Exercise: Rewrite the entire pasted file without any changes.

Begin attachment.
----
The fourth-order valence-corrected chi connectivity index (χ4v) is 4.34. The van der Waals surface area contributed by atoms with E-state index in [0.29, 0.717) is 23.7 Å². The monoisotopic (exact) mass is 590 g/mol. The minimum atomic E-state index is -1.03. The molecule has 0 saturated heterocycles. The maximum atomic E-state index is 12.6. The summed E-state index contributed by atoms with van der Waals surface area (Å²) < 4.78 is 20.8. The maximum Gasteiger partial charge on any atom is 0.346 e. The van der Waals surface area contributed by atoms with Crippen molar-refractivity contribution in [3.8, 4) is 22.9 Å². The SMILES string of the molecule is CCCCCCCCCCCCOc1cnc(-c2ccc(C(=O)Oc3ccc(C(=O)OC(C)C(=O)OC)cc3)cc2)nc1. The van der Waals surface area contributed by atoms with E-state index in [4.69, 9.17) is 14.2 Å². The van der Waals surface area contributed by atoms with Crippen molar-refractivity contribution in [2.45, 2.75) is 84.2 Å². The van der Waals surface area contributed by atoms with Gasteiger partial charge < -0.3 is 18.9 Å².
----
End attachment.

The fourth-order valence-corrected chi connectivity index (χ4v) is 4.34. The van der Waals surface area contributed by atoms with E-state index in [0.29, 0.717) is 23.7 Å². The monoisotopic (exact) mass is 590 g/mol. The minimum atomic E-state index is -1.03. The molecule has 0 saturated heterocycles. The maximum atomic E-state index is 12.6. The summed E-state index contributed by atoms with van der Waals surface area (Å²) < 4.78 is 20.8. The maximum Gasteiger partial charge on any atom is 0.346 e. The van der Waals surface area contributed by atoms with Crippen molar-refractivity contribution in [3.8, 4) is 22.9 Å². The SMILES string of the molecule is CCCCCCCCCCCCOc1cnc(-c2ccc(C(=O)Oc3ccc(C(=O)OC(C)C(=O)OC)cc3)cc2)nc1. The van der Waals surface area contributed by atoms with E-state index in [4.69, 9.17) is 14.2 Å². The van der Waals surface area contributed by atoms with Crippen molar-refractivity contribution in [2.45, 2.75) is 84.2 Å². The van der Waals surface area contributed by atoms with Gasteiger partial charge < -0.3 is 18.9 Å².